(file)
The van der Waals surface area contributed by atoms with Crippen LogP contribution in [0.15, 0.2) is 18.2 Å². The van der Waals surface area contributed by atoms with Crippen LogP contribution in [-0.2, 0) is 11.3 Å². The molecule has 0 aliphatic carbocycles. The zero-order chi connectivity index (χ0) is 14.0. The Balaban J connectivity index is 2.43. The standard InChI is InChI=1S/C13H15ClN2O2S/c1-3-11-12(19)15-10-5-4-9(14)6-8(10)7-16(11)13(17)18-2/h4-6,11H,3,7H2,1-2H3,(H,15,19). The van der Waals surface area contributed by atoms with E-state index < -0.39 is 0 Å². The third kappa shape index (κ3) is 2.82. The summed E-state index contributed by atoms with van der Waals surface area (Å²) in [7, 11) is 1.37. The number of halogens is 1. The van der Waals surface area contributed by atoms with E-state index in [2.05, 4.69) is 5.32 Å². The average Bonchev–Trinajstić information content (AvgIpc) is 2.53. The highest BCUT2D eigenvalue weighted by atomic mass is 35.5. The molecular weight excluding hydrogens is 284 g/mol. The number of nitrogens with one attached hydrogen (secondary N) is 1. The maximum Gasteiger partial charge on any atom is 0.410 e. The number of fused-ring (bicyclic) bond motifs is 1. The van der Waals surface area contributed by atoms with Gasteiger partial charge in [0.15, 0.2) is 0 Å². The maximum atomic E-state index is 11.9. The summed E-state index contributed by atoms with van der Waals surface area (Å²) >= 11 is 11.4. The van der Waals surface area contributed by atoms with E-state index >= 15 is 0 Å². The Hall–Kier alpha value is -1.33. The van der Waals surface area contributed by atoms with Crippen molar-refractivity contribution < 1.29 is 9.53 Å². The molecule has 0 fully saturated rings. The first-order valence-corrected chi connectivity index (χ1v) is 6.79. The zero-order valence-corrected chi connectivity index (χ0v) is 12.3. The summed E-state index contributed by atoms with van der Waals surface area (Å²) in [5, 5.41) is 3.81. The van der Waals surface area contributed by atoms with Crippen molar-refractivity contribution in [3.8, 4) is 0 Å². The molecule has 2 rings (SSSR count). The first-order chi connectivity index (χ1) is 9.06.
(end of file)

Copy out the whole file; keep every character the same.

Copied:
The van der Waals surface area contributed by atoms with Crippen LogP contribution in [0.15, 0.2) is 18.2 Å². The van der Waals surface area contributed by atoms with Crippen LogP contribution in [-0.2, 0) is 11.3 Å². The molecule has 0 aliphatic carbocycles. The zero-order chi connectivity index (χ0) is 14.0. The Balaban J connectivity index is 2.43. The standard InChI is InChI=1S/C13H15ClN2O2S/c1-3-11-12(19)15-10-5-4-9(14)6-8(10)7-16(11)13(17)18-2/h4-6,11H,3,7H2,1-2H3,(H,15,19). The van der Waals surface area contributed by atoms with E-state index < -0.39 is 0 Å². The third kappa shape index (κ3) is 2.82. The summed E-state index contributed by atoms with van der Waals surface area (Å²) in [7, 11) is 1.37. The number of halogens is 1. The van der Waals surface area contributed by atoms with E-state index in [2.05, 4.69) is 5.32 Å². The average Bonchev–Trinajstić information content (AvgIpc) is 2.53. The highest BCUT2D eigenvalue weighted by atomic mass is 35.5. The molecular weight excluding hydrogens is 284 g/mol. The number of nitrogens with one attached hydrogen (secondary N) is 1. The maximum Gasteiger partial charge on any atom is 0.410 e. The number of fused-ring (bicyclic) bond motifs is 1. The van der Waals surface area contributed by atoms with Gasteiger partial charge in [0.15, 0.2) is 0 Å². The maximum atomic E-state index is 11.9. The summed E-state index contributed by atoms with van der Waals surface area (Å²) >= 11 is 11.4. The van der Waals surface area contributed by atoms with E-state index >= 15 is 0 Å². The Hall–Kier alpha value is -1.33. The van der Waals surface area contributed by atoms with Crippen molar-refractivity contribution < 1.29 is 9.53 Å². The molecule has 0 fully saturated rings. The first-order valence-corrected chi connectivity index (χ1v) is 6.79. The zero-order valence-corrected chi connectivity index (χ0v) is 12.3. The summed E-state index contributed by atoms with van der Waals surface area (Å²) in [5, 5.41) is 3.81. The van der Waals surface area contributed by atoms with Crippen molar-refractivity contribution in [3.8, 4) is 0 Å². The molecule has 2 rings (SSSR count). The first-order chi connectivity index (χ1) is 9.06.